[pre-RFC] Compilation Configuration Representation

Thanks for the discussions. I think it is a good opportunty to discuss how can we flow target information through the compilation. Putting some fruits of thoughts

How to flow target information through compilation

One of the main design goal that we want to move towards to is this ability to incrementally transform the code(some of the transformations may not be done in the official build pipeline). Take BYOC as an example, in the future we might invoke a custom pass that slices out a subgraph and generate a function that requires a specific target lowering(e.g. CUDA). The diagram below from TensorIR blitz course shows one example of such a flow:

In summary, there can be two goals:

  • G0: Ability to config a single standard compilation path.
  • G1: Ability to enable incremental customization (via python API), attach constraints(such as BYOC) and then send back to the build function for further lowering.

G0 is certainly sufficient for some of the usecases like tvmc. However, it is also important for us to take inspiration, and think more about making G1 as a first class citizen. A natural consequence of G1 is that we will need to preserve certain “target-constraint” information in IRModule(so previous transformations’s decision are self-contained), either as attr of a function(e.g. this function have to be compiled in CUDA), or IRModule.

It would be great for us to collectively think about a way on how to standardize for G1 while still have the ability to support G0.

CompilationConfig and Composite Target

Back to the CompilationConfig itself. I agree with @zxybazh that it looks quite like a special case of composite target and it is useful to discuss whether or not we can simply merge it as a structured Target.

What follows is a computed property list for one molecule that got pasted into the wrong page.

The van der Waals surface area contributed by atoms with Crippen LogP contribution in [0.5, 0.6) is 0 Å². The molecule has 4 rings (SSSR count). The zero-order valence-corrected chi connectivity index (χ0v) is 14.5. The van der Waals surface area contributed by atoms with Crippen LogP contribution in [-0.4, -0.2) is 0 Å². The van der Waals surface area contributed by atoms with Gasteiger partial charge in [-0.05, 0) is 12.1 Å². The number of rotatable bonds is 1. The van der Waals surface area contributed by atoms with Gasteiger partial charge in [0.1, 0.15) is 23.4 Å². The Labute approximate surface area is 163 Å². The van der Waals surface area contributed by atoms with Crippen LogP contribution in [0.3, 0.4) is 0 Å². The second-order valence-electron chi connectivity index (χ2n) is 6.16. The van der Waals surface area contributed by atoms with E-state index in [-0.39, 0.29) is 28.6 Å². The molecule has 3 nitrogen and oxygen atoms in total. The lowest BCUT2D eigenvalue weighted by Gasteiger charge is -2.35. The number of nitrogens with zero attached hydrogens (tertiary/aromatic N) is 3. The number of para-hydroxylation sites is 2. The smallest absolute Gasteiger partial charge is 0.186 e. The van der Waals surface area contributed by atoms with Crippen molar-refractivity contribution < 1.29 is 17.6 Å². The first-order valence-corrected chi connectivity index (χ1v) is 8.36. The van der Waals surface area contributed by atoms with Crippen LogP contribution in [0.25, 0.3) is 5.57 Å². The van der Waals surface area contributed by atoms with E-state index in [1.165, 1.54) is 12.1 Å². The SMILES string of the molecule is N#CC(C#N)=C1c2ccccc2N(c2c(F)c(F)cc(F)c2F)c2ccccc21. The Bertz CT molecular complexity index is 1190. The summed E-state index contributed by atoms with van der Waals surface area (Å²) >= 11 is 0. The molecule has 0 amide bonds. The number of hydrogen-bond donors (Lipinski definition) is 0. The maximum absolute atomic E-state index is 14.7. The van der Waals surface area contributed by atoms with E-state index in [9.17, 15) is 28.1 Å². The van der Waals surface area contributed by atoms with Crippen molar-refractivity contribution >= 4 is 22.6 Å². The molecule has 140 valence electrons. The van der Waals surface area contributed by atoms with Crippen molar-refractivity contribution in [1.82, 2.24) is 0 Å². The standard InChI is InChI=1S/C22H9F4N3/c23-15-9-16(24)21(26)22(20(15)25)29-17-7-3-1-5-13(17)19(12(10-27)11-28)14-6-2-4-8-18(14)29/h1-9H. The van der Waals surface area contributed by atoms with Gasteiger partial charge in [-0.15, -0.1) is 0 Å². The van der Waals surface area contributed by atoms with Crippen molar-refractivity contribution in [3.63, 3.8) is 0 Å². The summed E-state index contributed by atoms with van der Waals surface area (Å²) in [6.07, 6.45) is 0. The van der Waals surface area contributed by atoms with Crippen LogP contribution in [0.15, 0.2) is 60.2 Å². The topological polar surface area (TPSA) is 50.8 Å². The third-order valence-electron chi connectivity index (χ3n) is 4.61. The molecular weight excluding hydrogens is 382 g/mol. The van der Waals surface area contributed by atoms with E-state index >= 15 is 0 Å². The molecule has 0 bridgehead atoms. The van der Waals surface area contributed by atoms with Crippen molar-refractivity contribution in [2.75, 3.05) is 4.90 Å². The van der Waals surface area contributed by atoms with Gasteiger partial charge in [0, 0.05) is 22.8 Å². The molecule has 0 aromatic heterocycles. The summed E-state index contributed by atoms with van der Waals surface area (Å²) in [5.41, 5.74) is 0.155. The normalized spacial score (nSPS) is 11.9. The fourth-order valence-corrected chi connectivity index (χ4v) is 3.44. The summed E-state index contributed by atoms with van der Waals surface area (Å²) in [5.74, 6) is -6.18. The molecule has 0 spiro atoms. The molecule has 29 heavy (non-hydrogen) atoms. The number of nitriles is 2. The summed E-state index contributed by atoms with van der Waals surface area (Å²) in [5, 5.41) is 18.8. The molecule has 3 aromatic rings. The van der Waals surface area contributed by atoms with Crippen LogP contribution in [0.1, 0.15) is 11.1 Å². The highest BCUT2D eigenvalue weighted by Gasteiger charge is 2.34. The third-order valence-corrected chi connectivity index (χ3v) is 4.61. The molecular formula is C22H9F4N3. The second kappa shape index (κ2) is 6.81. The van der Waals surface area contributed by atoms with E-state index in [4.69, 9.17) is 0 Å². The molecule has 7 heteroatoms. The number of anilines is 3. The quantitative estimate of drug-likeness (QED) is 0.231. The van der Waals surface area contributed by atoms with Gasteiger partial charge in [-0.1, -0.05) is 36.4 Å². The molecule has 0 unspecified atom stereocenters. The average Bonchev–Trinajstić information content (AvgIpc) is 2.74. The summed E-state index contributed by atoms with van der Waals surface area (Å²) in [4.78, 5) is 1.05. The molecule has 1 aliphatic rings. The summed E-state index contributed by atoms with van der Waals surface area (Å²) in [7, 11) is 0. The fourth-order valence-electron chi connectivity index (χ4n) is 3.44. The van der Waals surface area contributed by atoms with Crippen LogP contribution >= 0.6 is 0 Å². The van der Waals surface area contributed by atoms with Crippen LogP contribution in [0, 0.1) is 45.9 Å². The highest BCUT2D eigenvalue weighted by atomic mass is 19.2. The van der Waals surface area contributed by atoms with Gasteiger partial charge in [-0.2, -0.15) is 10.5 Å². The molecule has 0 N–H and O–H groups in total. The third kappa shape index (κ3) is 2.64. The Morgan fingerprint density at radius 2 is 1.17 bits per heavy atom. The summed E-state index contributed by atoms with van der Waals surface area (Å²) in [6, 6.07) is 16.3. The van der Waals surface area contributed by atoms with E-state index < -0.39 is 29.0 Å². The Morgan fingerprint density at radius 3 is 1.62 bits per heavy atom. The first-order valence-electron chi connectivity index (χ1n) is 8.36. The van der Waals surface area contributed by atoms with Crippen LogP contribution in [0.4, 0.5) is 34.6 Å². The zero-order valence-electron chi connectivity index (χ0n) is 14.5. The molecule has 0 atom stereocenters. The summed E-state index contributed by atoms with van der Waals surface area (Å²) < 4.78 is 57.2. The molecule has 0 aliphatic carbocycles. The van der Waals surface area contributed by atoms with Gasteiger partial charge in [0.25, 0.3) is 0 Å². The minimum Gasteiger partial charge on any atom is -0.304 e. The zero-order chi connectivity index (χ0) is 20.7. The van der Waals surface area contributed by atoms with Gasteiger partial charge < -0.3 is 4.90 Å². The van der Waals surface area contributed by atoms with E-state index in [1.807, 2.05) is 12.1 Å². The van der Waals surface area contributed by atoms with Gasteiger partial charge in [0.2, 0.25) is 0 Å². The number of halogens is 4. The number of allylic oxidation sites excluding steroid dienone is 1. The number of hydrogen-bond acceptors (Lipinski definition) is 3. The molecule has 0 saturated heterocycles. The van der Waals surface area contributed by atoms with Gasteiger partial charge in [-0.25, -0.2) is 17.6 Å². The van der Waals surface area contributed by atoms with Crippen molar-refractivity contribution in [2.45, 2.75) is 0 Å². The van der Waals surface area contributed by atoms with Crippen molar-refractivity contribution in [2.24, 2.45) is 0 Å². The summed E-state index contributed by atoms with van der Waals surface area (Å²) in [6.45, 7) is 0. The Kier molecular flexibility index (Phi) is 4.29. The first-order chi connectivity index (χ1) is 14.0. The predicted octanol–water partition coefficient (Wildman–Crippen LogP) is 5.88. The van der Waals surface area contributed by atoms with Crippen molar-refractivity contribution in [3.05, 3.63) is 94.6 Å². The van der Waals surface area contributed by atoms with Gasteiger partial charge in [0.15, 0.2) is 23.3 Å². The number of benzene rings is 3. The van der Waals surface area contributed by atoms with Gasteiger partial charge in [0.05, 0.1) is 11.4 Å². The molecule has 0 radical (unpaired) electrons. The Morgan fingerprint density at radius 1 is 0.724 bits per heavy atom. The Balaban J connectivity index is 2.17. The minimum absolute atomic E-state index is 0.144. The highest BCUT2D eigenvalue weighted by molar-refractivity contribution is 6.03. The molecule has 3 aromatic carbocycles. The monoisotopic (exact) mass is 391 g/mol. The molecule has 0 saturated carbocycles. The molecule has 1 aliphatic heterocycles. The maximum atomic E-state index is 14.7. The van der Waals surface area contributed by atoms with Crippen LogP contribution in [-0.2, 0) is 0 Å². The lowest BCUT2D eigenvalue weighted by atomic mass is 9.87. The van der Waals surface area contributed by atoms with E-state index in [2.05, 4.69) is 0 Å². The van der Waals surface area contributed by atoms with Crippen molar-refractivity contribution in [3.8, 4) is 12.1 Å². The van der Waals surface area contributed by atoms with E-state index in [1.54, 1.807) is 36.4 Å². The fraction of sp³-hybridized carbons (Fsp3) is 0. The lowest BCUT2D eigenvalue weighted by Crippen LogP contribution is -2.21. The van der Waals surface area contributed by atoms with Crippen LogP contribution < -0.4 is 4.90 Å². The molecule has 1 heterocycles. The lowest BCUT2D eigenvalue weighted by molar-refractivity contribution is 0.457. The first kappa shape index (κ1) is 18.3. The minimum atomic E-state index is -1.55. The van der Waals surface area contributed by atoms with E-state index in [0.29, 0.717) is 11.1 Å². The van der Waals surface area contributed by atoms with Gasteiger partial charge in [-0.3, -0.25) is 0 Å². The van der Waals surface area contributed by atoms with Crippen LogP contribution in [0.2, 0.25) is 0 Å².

Coming back to the definition of target, if we look at LLVM’s target triple, -arch-subarch-os-vendor-env-object format. We can find that it also contains runtime choice information like ABI for the libc, OS type and so on. So one could argue that choices like tvm_runtime type, packed function API can be part of a composite target (although they do not need to be in the leaf “c”).

The advantage of having a CompilationOption class:

  • It is a structured class with explicit fields

The advantage of having making CompilationOption as a composite Target

  • We still have structured fields with target configurations
  • We get the benefit of being able to tag, and record target
  • CompilationOption can appear as a field of sub-target of something else. Imagine that we need to offload a subgraph to another customized compilation, which may needs its own specification of the heterogenous “targets”.
  • Same API argument(Target) for both graph level compilation and operator level compilation.

Hi @tqchen and @zxybach,

cc : @mbaret

What is a Composite Target ?

TVM being a multi-target compiler, it would be a bit confusing to use a Array of Targets as another Composite Target – I think its the terminology what is confusing here.

A composite target sounds like a target that codegen intimately in a single codegen path for different devices rather than a structure that is used by TVM to trigger different codegen flows. I think we all agree we need a way to communicate this Options/Flags through out the lowering but I personally would not be in favor of attaching this to a (Composite) target – that result in overloading the term “Target”.

I believe we can still do it as the target is part of the CompilationConfig

CompilationConfig is supposed to contain attributes that are not specific to a target. Thus, they would be still accesible in the IRModule. Wont they ?

This could also be said with respect to CompilationConfig being available for both graph level compilation and operator level compilation – just that “targets” are part of CompilationConfig.

In a summary what we need to discuss is :

  • What is the best term to use to structure that holds information/flags that are target independent and hold the set of targets in the same time?
  • Moreover, it would be great to reserve the term “Composite” target to a target that intimately codegen to multiple devices without divergence in the compilation pathway.

Thanks for the discussions. To begin with, I am not that attached to the particular choice of name. We can for example, decide to introduce another target kind (“hetero-target”, “myawesome-target”, “platform”, “CompilationOption”) whose attr fields matches exactly like CompilationOption.

I think our discussion boils down to the following quenstion

What can be called a “Target” in tvm